Recently I have been wondering about The Huffington Post, especially about the fact that people are willing to pay a fair share of money to have a post live and indexed.
After some basic investigations, I found a bunch of guides and methods that people had pursued to get live on The Huffington Post. My first thought was, oh this is great! I’ll just get my team onto this.
And so I did, I challenged my writers and offered them a small gift card in this actual post:
So the poor souls tried, they wrote a great piece of content and submitted it, emailed the editor and other publishers on the site, all with no luck. In fact they started to get pretty frustrated.
And then one late night, I hit a stroke of luck when Dino Gomez shared a post in a group we both manage about how the Huffpost has launched a beta “open platform” for publishers to sign up and “just publish their content” called Athena.
The light-bulb post:
After seeing this, I immediately signed up and boasted to the writers that it looked like I will win their gift card. But of course only half the battle had been won. Immediately I found good links, put a scope together, and sent it over to one of our best writers and made use of our own “expert content” product.
Within 3-days the article was ready, and the writer had followed my instructions extremely well, adding some authority links as well as a “fairly” natural link to PBNButler.
The obvious next step would be to get this sucker live. Right after receiving the article, I sent it to our marketing team and asked them to upload it following the basics of HuffPost formatting guidelines. I also asked them to make sure that the links were present after posting the content to the platform.
A few hours later, the post was live in all its glory and I realised my first minor setback. As many of you are aware, I am currently visiting the Indian office (more expansion) so my account had been created on the Indian Huffington post.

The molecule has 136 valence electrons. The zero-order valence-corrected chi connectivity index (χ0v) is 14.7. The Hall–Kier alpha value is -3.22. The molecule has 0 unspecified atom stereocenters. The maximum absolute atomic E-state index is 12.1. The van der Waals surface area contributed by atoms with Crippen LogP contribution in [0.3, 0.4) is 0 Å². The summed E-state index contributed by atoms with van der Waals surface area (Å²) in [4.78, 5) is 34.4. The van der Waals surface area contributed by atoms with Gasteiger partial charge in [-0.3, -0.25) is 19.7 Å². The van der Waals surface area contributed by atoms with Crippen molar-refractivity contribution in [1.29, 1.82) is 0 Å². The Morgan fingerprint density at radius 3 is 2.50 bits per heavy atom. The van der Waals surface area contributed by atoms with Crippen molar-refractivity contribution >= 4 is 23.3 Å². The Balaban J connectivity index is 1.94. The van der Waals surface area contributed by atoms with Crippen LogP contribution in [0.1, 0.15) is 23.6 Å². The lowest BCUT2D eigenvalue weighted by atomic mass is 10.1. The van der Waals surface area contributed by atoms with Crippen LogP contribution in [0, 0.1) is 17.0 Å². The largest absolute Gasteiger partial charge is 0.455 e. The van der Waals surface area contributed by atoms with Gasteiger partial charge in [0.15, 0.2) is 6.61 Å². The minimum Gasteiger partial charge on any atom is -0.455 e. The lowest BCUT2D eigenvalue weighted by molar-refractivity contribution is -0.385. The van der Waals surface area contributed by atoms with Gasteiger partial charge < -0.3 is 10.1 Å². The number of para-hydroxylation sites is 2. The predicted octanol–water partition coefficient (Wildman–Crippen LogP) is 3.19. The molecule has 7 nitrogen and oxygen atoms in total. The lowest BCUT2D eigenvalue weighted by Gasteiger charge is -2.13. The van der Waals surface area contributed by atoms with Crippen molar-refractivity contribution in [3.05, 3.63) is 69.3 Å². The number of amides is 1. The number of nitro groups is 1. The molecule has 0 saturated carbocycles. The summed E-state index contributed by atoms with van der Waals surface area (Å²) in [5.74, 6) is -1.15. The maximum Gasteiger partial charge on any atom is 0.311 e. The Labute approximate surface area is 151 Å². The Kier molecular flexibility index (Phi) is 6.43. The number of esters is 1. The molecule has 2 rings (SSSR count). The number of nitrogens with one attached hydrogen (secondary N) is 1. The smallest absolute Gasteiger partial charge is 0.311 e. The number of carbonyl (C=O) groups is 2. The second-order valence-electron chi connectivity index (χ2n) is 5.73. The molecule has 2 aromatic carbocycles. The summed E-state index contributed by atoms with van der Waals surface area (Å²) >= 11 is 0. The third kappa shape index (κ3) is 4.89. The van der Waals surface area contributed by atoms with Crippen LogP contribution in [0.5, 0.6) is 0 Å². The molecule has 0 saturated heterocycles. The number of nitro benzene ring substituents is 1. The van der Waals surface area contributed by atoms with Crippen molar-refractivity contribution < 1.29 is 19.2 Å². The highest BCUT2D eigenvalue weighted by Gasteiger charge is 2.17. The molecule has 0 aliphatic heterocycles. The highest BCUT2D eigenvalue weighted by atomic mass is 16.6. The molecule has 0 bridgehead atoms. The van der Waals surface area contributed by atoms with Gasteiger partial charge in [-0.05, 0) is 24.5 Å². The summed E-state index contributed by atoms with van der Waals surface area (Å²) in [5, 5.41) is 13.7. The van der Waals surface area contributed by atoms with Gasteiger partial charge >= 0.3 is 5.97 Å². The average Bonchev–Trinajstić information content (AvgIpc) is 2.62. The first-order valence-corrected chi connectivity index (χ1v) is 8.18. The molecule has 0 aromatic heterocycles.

See the post HERE
Links still present, the first thing I had to check for was the “rel-nofollow” tags on any of the links. After a quick search- none found. Damn! I thought to myself, “What a result!”
Next, I sent the article to our head of tech (Luke) to investigate if they could find any reason for it to not index. About 30-minutes later, they came back to me and said that while they couldn’t find anything obvious (even after “crawling the site as Google”). This does not mean that there isn’t another way that they were blocking it. Damn you HuffPost, you could have made it easier!
So at this point, I have a great post on their site, it has the links I want it to have, but so far, we don’t know if it will index.
The next logical conclusion was to wait a few days and see what happens.
You might have guessed what happened, absolutely nothing. No clicks on our links, no traffic, no signals.
But we don’t give up.
Next we pinged the URL with a variety of indexers (onehourindexer, direct submission to Google and a few others) and waited another couple of days, with absolutely no results. Damn.
Finally, I wanted to try my age old suspicion.
Johns idea: “In order for the HuffPost to see what content to flag for review, they must have a system in place that highlights content that gets a lot of attention. Once it has said attention, it may get manually reviewed and then switched to ‘index’.”
How do I get their attention Social Signals.
I spoke with my team and asked them to dump 1000 social signals onto our article within a short amount of time, my hopes being that they have some sort of tracker on their back-end that is based on “social attention”.
3 days later…
I wake up, and something tells me to check the HuffPost article’s url. And there she was, in all her glory:
And the link is still not showing any obvious signs of being “no-follow”.
So my conclusion for now:
– Your content has to be really well-written.
– Athena will let you publish content on the Huffington Post.
– Social Signals may contribute towards making your post “live”.
– Links are dofollow once the post goes live and is indexed
– I am going to use this method a few more times in the next few weeks in order to find a pattern and make sure it’s not a fluke.
– I am also going to test different methods to drive traffic to the post.
– This post will be updated soon. Stay tuned.